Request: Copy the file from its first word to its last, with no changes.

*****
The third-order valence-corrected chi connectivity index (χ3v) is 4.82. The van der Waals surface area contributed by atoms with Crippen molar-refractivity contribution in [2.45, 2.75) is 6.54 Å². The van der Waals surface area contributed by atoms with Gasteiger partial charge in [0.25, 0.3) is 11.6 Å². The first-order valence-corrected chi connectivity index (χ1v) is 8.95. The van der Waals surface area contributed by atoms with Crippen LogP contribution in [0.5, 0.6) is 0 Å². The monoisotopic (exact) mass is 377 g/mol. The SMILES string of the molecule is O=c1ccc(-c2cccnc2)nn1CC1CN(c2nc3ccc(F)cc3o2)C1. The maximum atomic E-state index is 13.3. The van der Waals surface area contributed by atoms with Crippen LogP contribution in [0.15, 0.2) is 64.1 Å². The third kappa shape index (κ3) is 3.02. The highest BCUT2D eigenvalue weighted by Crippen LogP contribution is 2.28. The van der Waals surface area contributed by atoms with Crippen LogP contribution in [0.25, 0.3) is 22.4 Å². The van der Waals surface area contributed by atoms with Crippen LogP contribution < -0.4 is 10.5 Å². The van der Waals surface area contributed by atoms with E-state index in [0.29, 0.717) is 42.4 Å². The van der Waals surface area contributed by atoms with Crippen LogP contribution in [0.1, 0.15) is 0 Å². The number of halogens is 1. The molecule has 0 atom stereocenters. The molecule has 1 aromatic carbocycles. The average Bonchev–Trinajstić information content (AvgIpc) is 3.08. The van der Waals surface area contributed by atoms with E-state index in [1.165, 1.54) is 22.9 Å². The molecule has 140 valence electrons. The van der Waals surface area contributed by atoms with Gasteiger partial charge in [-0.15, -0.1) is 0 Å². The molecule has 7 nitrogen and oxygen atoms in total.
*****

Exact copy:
The third-order valence-corrected chi connectivity index (χ3v) is 4.82. The van der Waals surface area contributed by atoms with Crippen molar-refractivity contribution in [2.45, 2.75) is 6.54 Å². The van der Waals surface area contributed by atoms with Gasteiger partial charge in [0.25, 0.3) is 11.6 Å². The first-order valence-corrected chi connectivity index (χ1v) is 8.95. The van der Waals surface area contributed by atoms with Crippen LogP contribution in [0.5, 0.6) is 0 Å². The monoisotopic (exact) mass is 377 g/mol. The SMILES string of the molecule is O=c1ccc(-c2cccnc2)nn1CC1CN(c2nc3ccc(F)cc3o2)C1. The maximum atomic E-state index is 13.3. The van der Waals surface area contributed by atoms with Crippen LogP contribution in [0.15, 0.2) is 64.1 Å². The third kappa shape index (κ3) is 3.02. The highest BCUT2D eigenvalue weighted by Crippen LogP contribution is 2.28. The van der Waals surface area contributed by atoms with Crippen LogP contribution in [0.25, 0.3) is 22.4 Å². The van der Waals surface area contributed by atoms with Crippen LogP contribution < -0.4 is 10.5 Å². The van der Waals surface area contributed by atoms with E-state index in [0.29, 0.717) is 42.4 Å². The van der Waals surface area contributed by atoms with Crippen LogP contribution in [0.1, 0.15) is 0 Å². The number of halogens is 1. The molecule has 0 atom stereocenters. The molecule has 1 aromatic carbocycles. The average Bonchev–Trinajstić information content (AvgIpc) is 3.08. The van der Waals surface area contributed by atoms with E-state index in [1.165, 1.54) is 22.9 Å². The molecule has 140 valence electrons. The van der Waals surface area contributed by atoms with Gasteiger partial charge in [-0.15, -0.1) is 0 Å². The molecule has 7 nitrogen and oxygen atoms in total.